What do you think is the best way to treat a spinal cord injury in a youung child (five years old): body cast and then bracing or surgery straightaway? We’ve already made the choice but I’m curious to know what you would have recommended.

There was a recent review of studies done in this topic area. Two of the largest studies involving 122 and 179 children both showed significantly improved results in at least 80 per cent of the cases. Children with mild injuries and no neurologic damage are more likely to recover fully.

Two of the most important factors that influence the management and outcomes of serious spinal injuries include the extensive bone and soft tissue remodeling that goes on and the fact that the child is still growing. The growth factor alone can make deformities and complications better or worse.

“Serious” spinal injury in children is defined as vertebral fractures with or without dislocation and/or spinal cord injury. Spinal cord injury without radiographic abnormality (SCIWORA) is the term used to describe spinal cord injury without bone fracture. And one of the later developments of a spinal cord injury in children without apparent bone involvement is spinal deformity (scoliosis). This type of subsequent deformity can be very severe.

Treatment of children with spinal cord injuries is not by a cookbook or cookie cutter approach. Early surgery is recommended to stabilize a rapidly progressing spinal deformity. But if the child is still growing, experts advise waiting to do a spinal fusion until the spine has reached near maturity.

Whenever possible, a nonoperative treatment approach should be taken. This could involve bracing or growth-sparing (growing) rods. When the spine can’t be stabilized by conservative means, then nonfusion surgery may be appropriate. The surgeon lines everything up as normal as possible and uses instrumentation (pins, rods, wires, screws) to hold it in place. As soon as bone healing occurs (as seen on X-ray), the form of fixation used is quickly removed to avoid (spontaneous) spinal fusion.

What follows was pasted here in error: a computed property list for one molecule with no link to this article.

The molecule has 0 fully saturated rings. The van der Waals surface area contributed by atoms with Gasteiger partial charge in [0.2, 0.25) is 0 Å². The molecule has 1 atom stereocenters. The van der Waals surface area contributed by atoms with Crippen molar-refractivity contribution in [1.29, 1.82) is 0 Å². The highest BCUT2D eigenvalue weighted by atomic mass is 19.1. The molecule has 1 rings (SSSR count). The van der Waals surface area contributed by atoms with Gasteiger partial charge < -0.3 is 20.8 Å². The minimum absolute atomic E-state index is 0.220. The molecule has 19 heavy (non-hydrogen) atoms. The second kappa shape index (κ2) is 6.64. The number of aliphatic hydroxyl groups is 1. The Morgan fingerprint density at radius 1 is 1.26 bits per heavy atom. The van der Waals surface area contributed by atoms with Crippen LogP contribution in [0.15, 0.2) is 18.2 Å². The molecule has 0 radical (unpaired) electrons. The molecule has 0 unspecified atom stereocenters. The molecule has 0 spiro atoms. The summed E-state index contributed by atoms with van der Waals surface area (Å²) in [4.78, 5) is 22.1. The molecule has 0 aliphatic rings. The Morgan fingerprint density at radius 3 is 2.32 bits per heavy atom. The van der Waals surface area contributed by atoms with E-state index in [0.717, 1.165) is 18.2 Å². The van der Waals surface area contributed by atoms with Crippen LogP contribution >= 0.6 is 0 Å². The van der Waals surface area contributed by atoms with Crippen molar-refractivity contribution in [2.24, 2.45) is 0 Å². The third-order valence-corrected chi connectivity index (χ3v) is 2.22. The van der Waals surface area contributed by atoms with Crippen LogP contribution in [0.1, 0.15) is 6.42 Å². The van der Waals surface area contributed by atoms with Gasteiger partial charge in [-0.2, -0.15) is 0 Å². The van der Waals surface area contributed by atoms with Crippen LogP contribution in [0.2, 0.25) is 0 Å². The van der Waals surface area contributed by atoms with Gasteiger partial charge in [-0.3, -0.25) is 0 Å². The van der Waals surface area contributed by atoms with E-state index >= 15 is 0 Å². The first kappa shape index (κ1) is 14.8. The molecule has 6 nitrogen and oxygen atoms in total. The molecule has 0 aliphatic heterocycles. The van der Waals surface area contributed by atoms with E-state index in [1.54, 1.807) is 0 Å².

Studies show that stable vertebral fractures treated conservatively (without surgery) can be successful. Long-term follow-up did not show any faster or greater disc degeneration in these children as adults (compared with other adults who never had this type of serious spine injury).

Individual case reports also suggest that conservative care of fracture-dislocations of the thoracolumbar vertebrae in young children can also be quite successful. It is possible to preserve normal spinal motion and spinal stability. In general, the results (and therefore prognosis) are quite good in children under the age of 10. They heal and recover quickly. The potential for remodeling and regaining normal vertebral height without deformity and without neurologic involvement is also greater in this age group. The exception is the child with a serious neurologic injury right from the start.